Piracy lawsuits face new hurdle after judge rules against mass claims
Copyright enforcers, led by the Motion Picture Association of America (MPAA) and Recording Industry Association of America (RIAA), have filed suit against hundreds of thousands of accused infringers since online piracy was popularized more than a decade ago.
When the MPAA, RIAA, or another party goes to court they often take dozens, hundreds, or thousands of defendants with them at once. However when the copyright holders go to court they are often armed only with an individual’s IP address or other details. When attempting to convince a court to provide further details about those people, it is cheaper for the copyright holder to pay one large filing fee rather paying for details on each individual person.
That may now be significantly more difficult after a December ruling from Judge Stephanie Rose, who decided in Iowa court that copyright holders should no longer be permitted to file a single piracy case against so many defendants at once.
Copyright holders have previously championed their right to file suit against hundreds of pirates because when those people download a torrent file they link to other individuals, thus creating a conspiracy. Yet Judge Rose, in a series of rulings regarding the movies “Killer Joe,” “Sibling,” and “The Company You Keep,” found that justification too thin.
“In the ‘Killer Joe’ cases there January defendants would have to be connected to the internet and still actively distributing data through the BitTorrent client approximately three months later to be involved in the same transaction as the April defendants, which is implausible at best,” she wrote, as quoted by TorrentFreak.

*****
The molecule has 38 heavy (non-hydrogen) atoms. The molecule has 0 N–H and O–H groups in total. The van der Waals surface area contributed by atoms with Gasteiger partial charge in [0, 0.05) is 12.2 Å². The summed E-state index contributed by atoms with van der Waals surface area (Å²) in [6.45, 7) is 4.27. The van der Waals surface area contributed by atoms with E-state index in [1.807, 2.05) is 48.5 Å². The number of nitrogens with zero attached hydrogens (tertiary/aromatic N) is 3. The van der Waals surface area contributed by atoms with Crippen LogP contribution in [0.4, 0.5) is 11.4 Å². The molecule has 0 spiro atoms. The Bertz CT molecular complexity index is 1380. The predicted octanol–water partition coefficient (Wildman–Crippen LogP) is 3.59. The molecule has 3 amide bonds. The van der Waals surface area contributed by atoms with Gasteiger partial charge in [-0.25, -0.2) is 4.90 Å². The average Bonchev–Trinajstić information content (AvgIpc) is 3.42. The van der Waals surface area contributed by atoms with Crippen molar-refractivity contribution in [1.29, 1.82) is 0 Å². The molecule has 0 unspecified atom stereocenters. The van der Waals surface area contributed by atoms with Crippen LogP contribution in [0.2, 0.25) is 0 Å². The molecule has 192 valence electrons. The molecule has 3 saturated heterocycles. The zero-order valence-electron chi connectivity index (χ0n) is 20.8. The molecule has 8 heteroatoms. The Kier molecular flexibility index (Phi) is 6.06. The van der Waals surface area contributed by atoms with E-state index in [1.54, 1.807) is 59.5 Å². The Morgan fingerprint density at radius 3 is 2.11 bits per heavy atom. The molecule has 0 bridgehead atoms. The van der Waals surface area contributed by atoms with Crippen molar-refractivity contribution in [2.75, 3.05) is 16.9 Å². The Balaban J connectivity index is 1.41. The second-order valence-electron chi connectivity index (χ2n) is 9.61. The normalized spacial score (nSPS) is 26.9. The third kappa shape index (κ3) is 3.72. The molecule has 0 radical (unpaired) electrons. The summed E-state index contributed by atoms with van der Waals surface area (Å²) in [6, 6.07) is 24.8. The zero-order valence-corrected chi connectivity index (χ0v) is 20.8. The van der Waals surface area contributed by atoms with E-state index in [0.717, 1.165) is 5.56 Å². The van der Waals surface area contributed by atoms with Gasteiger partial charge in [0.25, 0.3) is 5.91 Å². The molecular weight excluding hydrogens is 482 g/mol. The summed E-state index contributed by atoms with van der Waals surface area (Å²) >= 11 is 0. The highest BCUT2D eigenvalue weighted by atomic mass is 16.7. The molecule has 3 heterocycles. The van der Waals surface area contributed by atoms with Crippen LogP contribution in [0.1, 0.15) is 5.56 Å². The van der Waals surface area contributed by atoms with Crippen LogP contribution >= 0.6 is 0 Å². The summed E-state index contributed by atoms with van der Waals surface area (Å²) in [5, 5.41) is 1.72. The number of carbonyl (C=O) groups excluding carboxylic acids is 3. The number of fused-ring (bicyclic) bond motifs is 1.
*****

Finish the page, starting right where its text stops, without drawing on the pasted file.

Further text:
“Although each plaintiff has alleged that the defendants in each case were in the same swarm based on the same hash value, participation in a specific swarm is too imprecise a factor absent additional information relating to the alleged copyright infringement to support joinder,” Judge Rose went on.
She ruled that each case should be limited to one defendant because the plaintiffs have failed prove any guilt under the terms set out by the judge’s logic.
“Any ‘pieces’ of the work copied or uploaded by any individual [John] Doe may have gone to any other Doe, but may instead have gone to any of the potentially thousands of others who participated in a given swarm and are not in this case,” she wrote.
Earlier this month a US federal judge in Washington delivered another blow to copyright holders, ruling that just because an individual’s IP address is known to have downloaded media illegally that does not mean the computer’s owner is responsible.
The Hollywood executives behind the movie ‘Elf Man’ filed a lawsuit against hundreds of people, alleging that they were guilty of copyright infringement because their internet protocol (IP) address was found to have illegally downloaded the film. An IP address can be likened to a computer's online fingerprint; each is unique to the machine it originates from.
Washington District Judge Robert Lasnick dismissed the suit, explaining that the movie studio “has actually alleged no more than the named defendants purchased internet access and failed to ensure that other did not use that access to download copyright material.”